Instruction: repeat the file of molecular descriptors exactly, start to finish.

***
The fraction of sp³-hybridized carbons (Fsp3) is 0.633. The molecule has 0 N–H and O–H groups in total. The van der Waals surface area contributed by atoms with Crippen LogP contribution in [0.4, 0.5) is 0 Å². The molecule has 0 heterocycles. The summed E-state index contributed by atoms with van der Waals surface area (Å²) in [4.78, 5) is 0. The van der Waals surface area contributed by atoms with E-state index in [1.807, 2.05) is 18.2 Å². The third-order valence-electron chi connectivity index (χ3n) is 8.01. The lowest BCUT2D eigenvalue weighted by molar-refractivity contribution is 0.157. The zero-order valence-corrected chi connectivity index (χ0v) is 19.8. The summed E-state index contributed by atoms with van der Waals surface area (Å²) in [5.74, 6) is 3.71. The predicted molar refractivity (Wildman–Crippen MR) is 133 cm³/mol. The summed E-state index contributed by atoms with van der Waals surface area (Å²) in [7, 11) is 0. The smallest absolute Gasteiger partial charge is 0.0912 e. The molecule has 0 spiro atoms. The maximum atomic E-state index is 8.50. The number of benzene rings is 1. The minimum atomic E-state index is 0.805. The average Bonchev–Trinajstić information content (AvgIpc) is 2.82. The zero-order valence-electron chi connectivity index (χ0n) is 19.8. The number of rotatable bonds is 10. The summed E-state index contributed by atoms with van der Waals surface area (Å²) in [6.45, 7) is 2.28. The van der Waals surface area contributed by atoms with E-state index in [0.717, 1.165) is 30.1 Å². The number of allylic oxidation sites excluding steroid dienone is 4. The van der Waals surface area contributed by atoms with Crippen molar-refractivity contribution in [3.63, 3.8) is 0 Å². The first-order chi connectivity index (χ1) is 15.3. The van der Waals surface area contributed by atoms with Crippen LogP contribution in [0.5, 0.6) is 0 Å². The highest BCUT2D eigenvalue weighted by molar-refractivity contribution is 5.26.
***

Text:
The fraction of sp³-hybridized carbons (Fsp3) is 0.633. The molecule has 0 N–H and O–H groups in total. The van der Waals surface area contributed by atoms with Crippen LogP contribution in [0.4, 0.5) is 0 Å². The molecule has 0 heterocycles. The summed E-state index contributed by atoms with van der Waals surface area (Å²) in [4.78, 5) is 0. The van der Waals surface area contributed by atoms with E-state index in [1.807, 2.05) is 18.2 Å². The third-order valence-electron chi connectivity index (χ3n) is 8.01. The lowest BCUT2D eigenvalue weighted by molar-refractivity contribution is 0.157. The zero-order valence-corrected chi connectivity index (χ0v) is 19.8. The summed E-state index contributed by atoms with van der Waals surface area (Å²) in [5.74, 6) is 3.71. The predicted molar refractivity (Wildman–Crippen MR) is 133 cm³/mol. The summed E-state index contributed by atoms with van der Waals surface area (Å²) in [7, 11) is 0. The smallest absolute Gasteiger partial charge is 0.0912 e. The molecule has 0 spiro atoms. The maximum atomic E-state index is 8.50. The number of benzene rings is 1. The minimum atomic E-state index is 0.805. The average Bonchev–Trinajstić information content (AvgIpc) is 2.82. The zero-order valence-electron chi connectivity index (χ0n) is 19.8. The number of rotatable bonds is 10. The summed E-state index contributed by atoms with van der Waals surface area (Å²) in [6.45, 7) is 2.28. The van der Waals surface area contributed by atoms with E-state index in [0.717, 1.165) is 30.1 Å². The number of allylic oxidation sites excluding steroid dienone is 4. The van der Waals surface area contributed by atoms with Crippen molar-refractivity contribution in [3.63, 3.8) is 0 Å². The first-order chi connectivity index (χ1) is 15.3. The van der Waals surface area contributed by atoms with Crippen LogP contribution in [0.5, 0.6) is 0 Å². The highest BCUT2D eigenvalue weighted by molar-refractivity contribution is 5.26.